Belfast has boomed in the 21st century thanks to its vibrant arts scene, a culinary culture that has given rise to Michelin-recognised restaurants, a thriving television-and-movie industry that’s caused some to dub it the “Hollywood of Europe”, and gentrification projects celebrating local heritage in once-neglected neighborhoods. 

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Though the capital of Northern Ireland is now a safe and increasingly popular place to travel, it was embroiled in violent sociopolitical conflict from 1968 to 1998. Peace has continued unabated since the signing of the Good Friday Agreement, yet some still hold entrenched views over whether Northern Ireland should remain a part of the UK or join the Republic in a united Ireland.

This is the conversational topic you should avoid when visiting – it's a complex subject and respecting that fact is appropriate. This is especially important if you plan on venturing into areas around the city’s fractured peace lines. But don’t let this deter you – Belfast is a wonderful tourist destination and the locals are incredibly warm, funny and welcoming.

So, if you want to visit Belfast like a pro, keep the following 10 tips in mind.

Group of friends at the Crown Liquor Saloon Belfast
You'll better understand "the craic" after an afternoon at the pub in Belfast © Tourism Northern Ireland

The Belfast dialect is unique

The Belfast brogue is often praised for being one of the most pleasant accents in the Anglophone world. But you’ll notice the local vernacular is rife with slang, linguistic quirks and dialectic phrases that don’t always follow an obvious logic.    

“Craic” (pronounced as crack), means “fun” or “a good time”. If someone says “What’s the craic?” it means, “How’s it going?”. “What about ye?” or simply “Bout ye?” carries the same meaning.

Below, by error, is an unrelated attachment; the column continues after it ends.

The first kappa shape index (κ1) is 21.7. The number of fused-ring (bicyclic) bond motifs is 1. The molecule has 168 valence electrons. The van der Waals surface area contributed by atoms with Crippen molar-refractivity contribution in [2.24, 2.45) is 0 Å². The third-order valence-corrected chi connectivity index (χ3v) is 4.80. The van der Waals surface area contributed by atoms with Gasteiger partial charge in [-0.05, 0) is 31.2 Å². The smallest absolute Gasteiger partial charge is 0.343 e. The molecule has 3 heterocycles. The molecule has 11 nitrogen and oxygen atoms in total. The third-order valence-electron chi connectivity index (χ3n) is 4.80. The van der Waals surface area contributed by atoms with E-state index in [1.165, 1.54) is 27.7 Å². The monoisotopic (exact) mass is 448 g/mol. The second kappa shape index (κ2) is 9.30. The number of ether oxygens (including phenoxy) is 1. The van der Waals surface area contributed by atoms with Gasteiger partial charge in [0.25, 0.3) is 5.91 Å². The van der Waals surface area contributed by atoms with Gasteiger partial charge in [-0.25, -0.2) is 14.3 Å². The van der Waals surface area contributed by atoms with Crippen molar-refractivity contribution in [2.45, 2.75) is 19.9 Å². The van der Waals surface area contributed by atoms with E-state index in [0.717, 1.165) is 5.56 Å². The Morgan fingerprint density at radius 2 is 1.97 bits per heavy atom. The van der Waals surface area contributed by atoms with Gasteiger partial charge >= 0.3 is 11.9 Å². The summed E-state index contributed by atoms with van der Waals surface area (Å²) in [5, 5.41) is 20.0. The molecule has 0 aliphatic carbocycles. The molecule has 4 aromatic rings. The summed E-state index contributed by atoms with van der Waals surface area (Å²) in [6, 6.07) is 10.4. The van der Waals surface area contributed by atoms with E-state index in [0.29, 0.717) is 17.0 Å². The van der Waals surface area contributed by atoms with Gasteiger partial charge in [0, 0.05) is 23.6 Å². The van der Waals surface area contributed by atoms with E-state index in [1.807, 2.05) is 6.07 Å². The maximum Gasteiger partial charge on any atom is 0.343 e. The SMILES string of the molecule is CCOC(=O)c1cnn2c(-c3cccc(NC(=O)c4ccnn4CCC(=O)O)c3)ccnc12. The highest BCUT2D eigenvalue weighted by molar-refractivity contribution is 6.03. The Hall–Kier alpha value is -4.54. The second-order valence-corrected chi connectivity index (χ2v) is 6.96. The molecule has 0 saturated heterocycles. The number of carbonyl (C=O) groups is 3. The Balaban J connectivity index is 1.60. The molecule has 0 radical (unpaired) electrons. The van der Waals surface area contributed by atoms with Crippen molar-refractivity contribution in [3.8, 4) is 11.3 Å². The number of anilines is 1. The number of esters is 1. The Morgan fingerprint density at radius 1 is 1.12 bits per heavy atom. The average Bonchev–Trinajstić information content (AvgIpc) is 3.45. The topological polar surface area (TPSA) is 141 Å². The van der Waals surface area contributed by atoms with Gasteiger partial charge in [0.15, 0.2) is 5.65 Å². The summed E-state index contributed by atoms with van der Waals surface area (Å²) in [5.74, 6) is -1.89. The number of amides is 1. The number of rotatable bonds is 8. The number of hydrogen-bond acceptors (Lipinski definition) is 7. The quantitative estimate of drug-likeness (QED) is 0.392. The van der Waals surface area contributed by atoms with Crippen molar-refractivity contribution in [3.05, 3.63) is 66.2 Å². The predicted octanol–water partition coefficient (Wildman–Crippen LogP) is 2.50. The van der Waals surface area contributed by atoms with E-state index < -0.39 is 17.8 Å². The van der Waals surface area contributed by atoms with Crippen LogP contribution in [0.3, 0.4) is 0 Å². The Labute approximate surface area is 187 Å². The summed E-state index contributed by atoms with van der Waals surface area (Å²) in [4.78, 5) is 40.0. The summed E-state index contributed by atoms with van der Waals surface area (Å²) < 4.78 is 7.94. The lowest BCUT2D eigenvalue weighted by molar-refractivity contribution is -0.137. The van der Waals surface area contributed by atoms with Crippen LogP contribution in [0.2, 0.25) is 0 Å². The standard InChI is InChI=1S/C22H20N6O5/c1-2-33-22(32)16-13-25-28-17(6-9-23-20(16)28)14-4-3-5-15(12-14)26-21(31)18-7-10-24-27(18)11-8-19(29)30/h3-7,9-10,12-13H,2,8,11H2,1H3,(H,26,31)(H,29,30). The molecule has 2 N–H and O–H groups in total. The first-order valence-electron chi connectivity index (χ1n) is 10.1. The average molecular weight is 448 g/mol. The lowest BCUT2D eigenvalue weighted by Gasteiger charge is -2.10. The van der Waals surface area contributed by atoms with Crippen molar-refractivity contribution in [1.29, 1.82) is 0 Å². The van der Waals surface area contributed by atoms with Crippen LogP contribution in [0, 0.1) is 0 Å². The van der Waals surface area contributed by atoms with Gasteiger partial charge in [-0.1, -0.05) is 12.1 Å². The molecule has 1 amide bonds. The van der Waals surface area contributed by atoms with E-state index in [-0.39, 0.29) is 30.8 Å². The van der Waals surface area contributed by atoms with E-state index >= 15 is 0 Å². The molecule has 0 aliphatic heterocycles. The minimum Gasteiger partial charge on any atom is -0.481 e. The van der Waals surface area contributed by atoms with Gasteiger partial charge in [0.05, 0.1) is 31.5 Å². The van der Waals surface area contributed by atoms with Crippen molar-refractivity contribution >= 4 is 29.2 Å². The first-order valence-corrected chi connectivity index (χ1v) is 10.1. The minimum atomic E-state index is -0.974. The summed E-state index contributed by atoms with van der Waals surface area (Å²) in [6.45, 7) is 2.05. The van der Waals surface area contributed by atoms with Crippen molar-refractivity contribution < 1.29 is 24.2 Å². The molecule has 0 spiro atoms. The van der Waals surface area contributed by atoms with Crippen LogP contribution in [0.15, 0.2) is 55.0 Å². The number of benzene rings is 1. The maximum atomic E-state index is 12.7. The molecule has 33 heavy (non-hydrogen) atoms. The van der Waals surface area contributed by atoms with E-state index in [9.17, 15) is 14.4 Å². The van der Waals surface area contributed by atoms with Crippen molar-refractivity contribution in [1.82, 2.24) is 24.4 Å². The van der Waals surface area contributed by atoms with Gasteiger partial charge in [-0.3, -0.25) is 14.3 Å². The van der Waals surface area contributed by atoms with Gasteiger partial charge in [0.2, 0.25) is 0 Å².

You’ll become well acquainted with the words “aye”, meaning “yes”, and “wee”, meaning “small”. People may use odd grammar, like “I says” or “Here’s me” when talking about something they said in the past tense. Many finish their sentences with a reaffirmation; a holdover from Belfast’s Celtic language routes. As an example: “I'm from Belfast, so I am.”   

If you frequent pubs, as Belfast natives are wont to do, you may encounter the word sláinte (pronounced “slawn-che”), meaning “cheers” in Irish Gaelic. In present company, you’re okay to repeat it, but be wary of using it elsewhere as the Irish language can be a conversational hot potato in unionist neighborhoods. 

Make restaurant reservations, particularly on the weekend

As Belfast’s restaurant scene has grown in stature, so have the waiting lists for its premier eateries. If you plan on sampling the Michelin-star fare – OX, Deanes EIPIC, and Muddlers Club currently make up the roster – make sure you book your weekend reservations early. The same applies to other fine dining options and the most popular theater shows in the city.  

Fine dining dish from James St Restaurant, Belfast City Centre
Belfast's competitive restaurant scene is stronger than ever © James St & Co / Tourism Northern Ireland

Tipping is recommended, but not mandatory

Tipping 10 to 15% is usually standard in Belfast restaurants, especially during dinner times. There is no obligation – if you find service unsatisfactory, forgoing a tip is down to your own discretion – though Belfast’s competitive restaurant scene has fostered a workforce of high-quality front-of-house staff, knowledgeable sommeliers, and career waiters that usually merit a few extra quid (pounds) for their service skills. Also bear in mind, that some restaurants will include a gratuity on the bill.

Sundays can be sleepy

Because of its Christian roots – and the sanctity of the Lord’s day of rest – it was once common to see tourists wandering around Belfast city center on Sundays wondering why everything was shut. Though this has changed somewhat in recent years, there remains a stipulation that shops of 280 sq meters or more can only sell goods between 1pm and 6pm. Restaurants, bars and amenities stores may be open, but business hours will likely be affected. Most businesses will also shut down on religious holidays, such as Christmas Day and Easter Sunday. Make sure to check in advance before venturing forth in spontaneity.